Although the prevalence of early-onset T2D has increased over time, the clinical features, treatment patterns, and disease burden are still not fully understood. As prior studies show, that the most common comorbidities of T2D is that hypertension and hyperlipidemia [16, 17], but disease progression are still not well understood in early-onset and late-onset T2D. Meanwhile, some of the associated metabolic characteristics remain controversial, such as BMI and low-density lipoprotein cholesterol (LDL-C) levels [18, 19], with studies from different countries reporting conflicting results [13]. In addition, the medication regimen of T2D patients varies widely by region. For instance, an observational study involving 12 countries showed that the proportion of patients with T2D using the same hypoglycemic agent varied considerably by country [20]. Finally, it is important to understand the burden of disease, and although there are some studies on the burden of disease in T2D and its complications [21, 22], there have been few relevant studies in China in recent years.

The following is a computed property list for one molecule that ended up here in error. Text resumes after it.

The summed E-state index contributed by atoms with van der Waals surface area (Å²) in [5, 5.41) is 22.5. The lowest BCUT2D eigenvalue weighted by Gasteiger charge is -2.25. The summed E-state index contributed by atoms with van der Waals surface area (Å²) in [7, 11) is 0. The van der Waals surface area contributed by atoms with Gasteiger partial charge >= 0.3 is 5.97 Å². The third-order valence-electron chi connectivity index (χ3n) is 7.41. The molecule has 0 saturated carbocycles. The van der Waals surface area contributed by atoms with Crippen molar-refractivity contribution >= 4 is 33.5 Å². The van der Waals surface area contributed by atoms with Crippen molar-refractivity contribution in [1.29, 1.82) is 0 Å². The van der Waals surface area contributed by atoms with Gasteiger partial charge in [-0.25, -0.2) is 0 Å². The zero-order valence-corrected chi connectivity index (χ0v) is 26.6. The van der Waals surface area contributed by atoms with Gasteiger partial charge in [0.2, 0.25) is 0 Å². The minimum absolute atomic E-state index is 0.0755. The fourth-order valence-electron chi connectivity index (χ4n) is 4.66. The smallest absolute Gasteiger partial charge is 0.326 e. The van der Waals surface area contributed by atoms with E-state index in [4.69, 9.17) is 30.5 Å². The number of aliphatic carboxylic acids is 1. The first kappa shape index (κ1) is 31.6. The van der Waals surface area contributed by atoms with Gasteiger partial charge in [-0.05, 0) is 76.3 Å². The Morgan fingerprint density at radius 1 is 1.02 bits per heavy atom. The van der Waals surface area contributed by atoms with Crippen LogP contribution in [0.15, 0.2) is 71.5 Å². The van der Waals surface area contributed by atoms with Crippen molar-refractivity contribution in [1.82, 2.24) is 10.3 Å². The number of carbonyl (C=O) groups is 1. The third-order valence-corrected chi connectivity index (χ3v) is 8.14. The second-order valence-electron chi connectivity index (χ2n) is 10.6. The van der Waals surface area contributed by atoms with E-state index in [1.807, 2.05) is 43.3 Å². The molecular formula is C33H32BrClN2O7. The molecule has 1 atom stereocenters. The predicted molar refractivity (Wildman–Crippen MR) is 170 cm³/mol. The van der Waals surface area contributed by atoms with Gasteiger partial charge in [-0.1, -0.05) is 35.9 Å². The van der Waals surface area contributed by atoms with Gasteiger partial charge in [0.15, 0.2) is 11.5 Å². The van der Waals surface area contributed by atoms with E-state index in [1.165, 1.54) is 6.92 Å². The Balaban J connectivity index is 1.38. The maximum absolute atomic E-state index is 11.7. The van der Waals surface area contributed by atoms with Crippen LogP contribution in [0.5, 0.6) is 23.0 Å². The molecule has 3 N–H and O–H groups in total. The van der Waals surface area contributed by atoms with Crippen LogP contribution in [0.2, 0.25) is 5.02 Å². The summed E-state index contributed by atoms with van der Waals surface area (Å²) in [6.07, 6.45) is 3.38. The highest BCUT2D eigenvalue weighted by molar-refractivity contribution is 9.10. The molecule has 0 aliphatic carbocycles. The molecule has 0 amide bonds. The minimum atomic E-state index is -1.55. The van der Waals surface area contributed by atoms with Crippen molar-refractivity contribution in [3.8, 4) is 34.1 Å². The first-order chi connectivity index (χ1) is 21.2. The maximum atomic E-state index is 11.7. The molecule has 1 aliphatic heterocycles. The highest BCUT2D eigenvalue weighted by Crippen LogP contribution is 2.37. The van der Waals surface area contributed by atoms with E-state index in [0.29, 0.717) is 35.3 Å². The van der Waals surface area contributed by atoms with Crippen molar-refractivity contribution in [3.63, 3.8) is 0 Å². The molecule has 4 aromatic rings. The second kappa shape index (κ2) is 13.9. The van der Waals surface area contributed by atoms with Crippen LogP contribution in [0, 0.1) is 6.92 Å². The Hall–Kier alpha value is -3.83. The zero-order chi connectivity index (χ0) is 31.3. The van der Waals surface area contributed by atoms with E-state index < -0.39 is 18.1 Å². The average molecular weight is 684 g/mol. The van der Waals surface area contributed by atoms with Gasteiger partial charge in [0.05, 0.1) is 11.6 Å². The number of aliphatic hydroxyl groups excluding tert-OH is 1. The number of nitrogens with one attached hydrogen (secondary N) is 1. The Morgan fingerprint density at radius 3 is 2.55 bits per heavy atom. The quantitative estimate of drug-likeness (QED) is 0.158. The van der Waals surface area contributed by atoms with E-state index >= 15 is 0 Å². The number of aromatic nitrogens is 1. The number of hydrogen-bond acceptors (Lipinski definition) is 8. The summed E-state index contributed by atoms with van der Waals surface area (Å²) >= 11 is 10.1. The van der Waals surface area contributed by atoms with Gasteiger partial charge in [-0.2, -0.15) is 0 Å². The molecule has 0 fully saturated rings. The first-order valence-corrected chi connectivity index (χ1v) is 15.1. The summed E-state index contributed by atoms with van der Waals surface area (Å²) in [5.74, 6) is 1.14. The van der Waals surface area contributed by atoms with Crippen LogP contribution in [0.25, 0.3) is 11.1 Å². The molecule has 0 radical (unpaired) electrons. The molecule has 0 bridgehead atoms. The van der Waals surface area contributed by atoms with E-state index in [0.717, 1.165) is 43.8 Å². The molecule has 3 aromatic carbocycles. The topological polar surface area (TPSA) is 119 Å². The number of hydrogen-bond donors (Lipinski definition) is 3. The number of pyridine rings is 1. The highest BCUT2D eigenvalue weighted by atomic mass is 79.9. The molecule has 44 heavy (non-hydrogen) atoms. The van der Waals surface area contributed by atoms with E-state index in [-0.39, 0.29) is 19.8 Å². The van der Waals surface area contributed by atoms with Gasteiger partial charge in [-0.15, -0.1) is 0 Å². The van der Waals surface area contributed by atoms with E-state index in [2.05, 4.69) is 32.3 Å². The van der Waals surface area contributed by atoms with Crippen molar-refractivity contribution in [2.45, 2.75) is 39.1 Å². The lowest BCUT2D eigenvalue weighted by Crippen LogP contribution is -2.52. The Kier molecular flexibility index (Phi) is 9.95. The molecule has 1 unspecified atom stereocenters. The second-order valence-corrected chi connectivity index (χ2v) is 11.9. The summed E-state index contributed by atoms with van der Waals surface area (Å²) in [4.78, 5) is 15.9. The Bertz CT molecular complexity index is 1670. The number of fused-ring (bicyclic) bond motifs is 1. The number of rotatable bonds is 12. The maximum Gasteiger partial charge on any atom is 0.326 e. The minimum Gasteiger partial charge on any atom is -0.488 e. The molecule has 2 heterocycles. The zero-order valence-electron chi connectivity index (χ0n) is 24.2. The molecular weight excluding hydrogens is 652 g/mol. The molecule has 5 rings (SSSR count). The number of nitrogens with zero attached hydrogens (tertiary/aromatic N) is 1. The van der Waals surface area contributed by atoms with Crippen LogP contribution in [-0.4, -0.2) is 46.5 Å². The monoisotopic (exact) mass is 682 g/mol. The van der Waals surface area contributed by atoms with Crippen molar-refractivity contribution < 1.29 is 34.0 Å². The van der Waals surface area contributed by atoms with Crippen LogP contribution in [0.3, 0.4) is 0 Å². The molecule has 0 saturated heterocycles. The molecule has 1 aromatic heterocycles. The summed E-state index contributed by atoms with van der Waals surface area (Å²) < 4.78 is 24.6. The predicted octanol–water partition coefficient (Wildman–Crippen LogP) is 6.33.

In addition, complications are the most important factors affecting patient prognosis in both early-onset and late-onset T2D. Cardiovascular disease (CVD) and chronic kidney disease (CKD) are the leading causes of death in T2D patients. However, the majority of previous investigations have focused on the prevalence and risk of complications related to early-onset T2D [23, 24]. The progression of complications and comorbidities may differ between early-onset and late-onset T2D due to their different clinical features. Early-onset T2D may have earlier onset of complications and comorbidities due to more severe metabolic disorders, and understanding the progression is crucial for better clinical management of patients.

In view of the above issues, we conducted a cohort study based on a population-based database to compare the clinical characteristics, treatment pattern and progression of disease between early-onset and late-onset T2D populations.